Berlin, Europe's hub for AI innovation

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Despite its reputation as ‘futuristic’, AI is absolutely everywhere.

The global AI software market is set for exponential growth, according to research firm Tractica, with revenues set to increase from around 8.6 billion in 2018 to an expected 107.7 billion by 2025. Berlin is a substantial part of this growth, with their turnover expected to grow from today’s €490 million ($544 million) to €2 billion by 2025.

Within Germany, Berlin is head and shoulders above the rest with 223 A.I. companies employing over 4,900 people. This accounts for nearly half of all tech companies using A.I. founded since 2012, according to Technologiestiftung Berlin.

These numbers really highlight how Berlin is set to become one of the biggest hubs to play host to the rise of AI.

This should come as no surprise, however, as Berlin boasts an extremely diverse, international talent pool and a fast-expanding landscape of networked research and economic facilities that are pushing the boundaries of technology. This combination of features makes them a prime location for AI research and development.

“Already, more than half of the top German corporations have innovation and digital units in Berlin.”
- Ramona Pop, Berlin state minister for economic affairs.

Government support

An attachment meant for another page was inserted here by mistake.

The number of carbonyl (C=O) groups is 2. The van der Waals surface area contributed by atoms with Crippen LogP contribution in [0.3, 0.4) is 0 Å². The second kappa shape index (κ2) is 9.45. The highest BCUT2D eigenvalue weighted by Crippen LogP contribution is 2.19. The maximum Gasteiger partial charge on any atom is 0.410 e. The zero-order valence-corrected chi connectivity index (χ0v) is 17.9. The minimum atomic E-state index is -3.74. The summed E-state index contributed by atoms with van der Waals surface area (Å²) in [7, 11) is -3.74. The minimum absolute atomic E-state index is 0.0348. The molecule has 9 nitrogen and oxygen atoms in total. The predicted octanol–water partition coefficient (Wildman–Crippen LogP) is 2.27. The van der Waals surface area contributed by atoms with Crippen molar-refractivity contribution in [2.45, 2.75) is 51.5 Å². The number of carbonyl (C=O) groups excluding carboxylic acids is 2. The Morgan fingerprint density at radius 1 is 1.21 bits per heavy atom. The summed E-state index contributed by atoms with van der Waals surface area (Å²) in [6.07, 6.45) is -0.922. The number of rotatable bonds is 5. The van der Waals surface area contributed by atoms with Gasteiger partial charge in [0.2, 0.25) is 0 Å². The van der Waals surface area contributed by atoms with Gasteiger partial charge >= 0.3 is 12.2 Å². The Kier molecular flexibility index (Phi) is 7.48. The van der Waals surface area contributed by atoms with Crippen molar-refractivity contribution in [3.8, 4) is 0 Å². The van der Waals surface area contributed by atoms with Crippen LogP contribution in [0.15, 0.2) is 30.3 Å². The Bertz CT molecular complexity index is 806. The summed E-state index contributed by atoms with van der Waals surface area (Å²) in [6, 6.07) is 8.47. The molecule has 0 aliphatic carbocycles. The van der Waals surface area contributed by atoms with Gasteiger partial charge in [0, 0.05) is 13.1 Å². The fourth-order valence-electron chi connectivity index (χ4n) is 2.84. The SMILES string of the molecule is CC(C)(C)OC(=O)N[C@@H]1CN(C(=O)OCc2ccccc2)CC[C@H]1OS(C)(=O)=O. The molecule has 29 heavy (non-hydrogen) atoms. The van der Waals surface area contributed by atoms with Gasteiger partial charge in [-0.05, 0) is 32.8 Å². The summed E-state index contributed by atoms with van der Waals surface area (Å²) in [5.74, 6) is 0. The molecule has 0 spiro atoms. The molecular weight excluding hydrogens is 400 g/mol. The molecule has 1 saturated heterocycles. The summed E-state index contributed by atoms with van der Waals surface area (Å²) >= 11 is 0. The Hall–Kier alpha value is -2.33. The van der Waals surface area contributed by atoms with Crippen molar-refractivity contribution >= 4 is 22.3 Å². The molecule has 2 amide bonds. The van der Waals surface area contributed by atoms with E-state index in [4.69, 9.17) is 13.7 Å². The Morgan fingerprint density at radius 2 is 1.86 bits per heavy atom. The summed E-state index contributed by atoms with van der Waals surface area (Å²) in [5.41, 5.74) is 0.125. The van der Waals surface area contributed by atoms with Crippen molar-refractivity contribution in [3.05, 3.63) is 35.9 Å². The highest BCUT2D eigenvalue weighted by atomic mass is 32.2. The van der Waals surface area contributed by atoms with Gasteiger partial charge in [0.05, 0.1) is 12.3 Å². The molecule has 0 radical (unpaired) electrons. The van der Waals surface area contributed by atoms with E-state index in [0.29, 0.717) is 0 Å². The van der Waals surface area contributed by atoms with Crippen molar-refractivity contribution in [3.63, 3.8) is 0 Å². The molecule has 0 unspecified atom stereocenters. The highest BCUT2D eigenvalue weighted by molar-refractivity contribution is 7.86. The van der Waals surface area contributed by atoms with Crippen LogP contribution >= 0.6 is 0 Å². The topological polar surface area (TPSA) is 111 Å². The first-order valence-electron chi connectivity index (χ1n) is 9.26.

Another advantage of Berlin is how various levels of government provide sponsorships, be it for research, funding or to alleviate the bureaucratic load.

Our challenge is a shortage of skilled personnel because everybody is looking for software engineers” Henry Stubert, co-founder of InSystems Automation

Finally, there’s direct government support. When Stubert and his co-founder decided to launch their transport robots globally, they did so with a subsidized €1.5 million loan from IBB, Berlin’s bank for business development.

Desirable location

The Berlin tech boom is no fluke, “Nowadays, you have to set up your company where the talent wants to be,” says Adrian Locher, co-founder of the A.I. venture studio Merantix. 

People are attracted to Berlin not just because of the professional opportunities, but also the easy-going lifestyle, diversity and vibrant culture.

Late last year, the German government passed an immigration law focused on attracting skilled workers from outside the EU in an attempt to remedy a chronic shortage, adding even more to the diversity of the city.

Bright future for AI in Berlin

Berlin’s expanding startup ecosystem, coupled with its established tech firms and collaboration between academia and industry, has transformed the city into a flourishing environment for AI innovation.

For Ramona Pop, encouraging Berlin’s A.I. sector is a question of building on an already solid base. “One focus of our economic policy is boosting the translation of academic research into successful business models,” she says. But ultimately, she adds: “One of the most important things we do is preserving what attracts talent to Berlin in the first place: quality of life with lots of green spaces, relatively affordable housing and a vibrant and diverse community.”

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